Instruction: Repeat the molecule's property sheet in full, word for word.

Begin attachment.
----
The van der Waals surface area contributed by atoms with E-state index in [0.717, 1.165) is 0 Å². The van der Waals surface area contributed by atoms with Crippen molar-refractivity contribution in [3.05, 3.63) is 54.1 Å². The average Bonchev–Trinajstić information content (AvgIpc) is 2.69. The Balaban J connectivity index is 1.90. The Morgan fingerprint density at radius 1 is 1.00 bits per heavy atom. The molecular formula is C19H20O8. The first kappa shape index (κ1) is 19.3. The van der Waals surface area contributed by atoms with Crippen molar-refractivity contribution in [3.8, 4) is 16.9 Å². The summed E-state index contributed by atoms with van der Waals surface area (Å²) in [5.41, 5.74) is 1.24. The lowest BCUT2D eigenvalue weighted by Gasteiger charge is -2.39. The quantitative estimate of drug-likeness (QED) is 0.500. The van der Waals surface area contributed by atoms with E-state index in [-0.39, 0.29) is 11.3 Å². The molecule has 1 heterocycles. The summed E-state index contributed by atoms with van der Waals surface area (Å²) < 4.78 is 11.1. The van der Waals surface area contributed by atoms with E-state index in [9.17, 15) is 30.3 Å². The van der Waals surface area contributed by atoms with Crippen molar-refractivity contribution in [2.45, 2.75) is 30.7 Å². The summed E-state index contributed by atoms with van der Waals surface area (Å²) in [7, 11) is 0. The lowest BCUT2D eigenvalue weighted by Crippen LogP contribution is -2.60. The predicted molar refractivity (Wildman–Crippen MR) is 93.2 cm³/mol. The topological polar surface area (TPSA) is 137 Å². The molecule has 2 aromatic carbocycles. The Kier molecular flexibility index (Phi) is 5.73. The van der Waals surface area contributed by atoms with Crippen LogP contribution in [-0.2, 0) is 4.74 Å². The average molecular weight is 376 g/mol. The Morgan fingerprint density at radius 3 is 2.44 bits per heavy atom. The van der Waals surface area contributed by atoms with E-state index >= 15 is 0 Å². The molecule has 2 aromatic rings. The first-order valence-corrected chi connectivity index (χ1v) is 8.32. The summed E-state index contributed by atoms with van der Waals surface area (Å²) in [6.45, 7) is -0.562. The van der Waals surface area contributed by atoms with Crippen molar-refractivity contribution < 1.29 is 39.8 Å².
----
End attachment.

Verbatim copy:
The van der Waals surface area contributed by atoms with E-state index in [0.717, 1.165) is 0 Å². The van der Waals surface area contributed by atoms with Crippen molar-refractivity contribution in [3.05, 3.63) is 54.1 Å². The average Bonchev–Trinajstić information content (AvgIpc) is 2.69. The Balaban J connectivity index is 1.90. The Morgan fingerprint density at radius 1 is 1.00 bits per heavy atom. The molecular formula is C19H20O8. The first kappa shape index (κ1) is 19.3. The van der Waals surface area contributed by atoms with Crippen molar-refractivity contribution in [3.8, 4) is 16.9 Å². The summed E-state index contributed by atoms with van der Waals surface area (Å²) in [5.41, 5.74) is 1.24. The lowest BCUT2D eigenvalue weighted by Gasteiger charge is -2.39. The quantitative estimate of drug-likeness (QED) is 0.500. The van der Waals surface area contributed by atoms with E-state index in [-0.39, 0.29) is 11.3 Å². The molecule has 1 heterocycles. The summed E-state index contributed by atoms with van der Waals surface area (Å²) < 4.78 is 11.1. The van der Waals surface area contributed by atoms with E-state index in [9.17, 15) is 30.3 Å². The van der Waals surface area contributed by atoms with Crippen molar-refractivity contribution in [2.45, 2.75) is 30.7 Å². The summed E-state index contributed by atoms with van der Waals surface area (Å²) in [7, 11) is 0. The lowest BCUT2D eigenvalue weighted by Crippen LogP contribution is -2.60. The predicted molar refractivity (Wildman–Crippen MR) is 93.2 cm³/mol. The topological polar surface area (TPSA) is 137 Å². The molecule has 2 aromatic carbocycles. The Kier molecular flexibility index (Phi) is 5.73. The van der Waals surface area contributed by atoms with Crippen LogP contribution in [-0.2, 0) is 4.74 Å². The average molecular weight is 376 g/mol. The Morgan fingerprint density at radius 3 is 2.44 bits per heavy atom. The van der Waals surface area contributed by atoms with E-state index >= 15 is 0 Å². The molecule has 2 aromatic rings. The first-order valence-corrected chi connectivity index (χ1v) is 8.32. The summed E-state index contributed by atoms with van der Waals surface area (Å²) in [6.45, 7) is -0.562. The van der Waals surface area contributed by atoms with Crippen molar-refractivity contribution < 1.29 is 39.8 Å².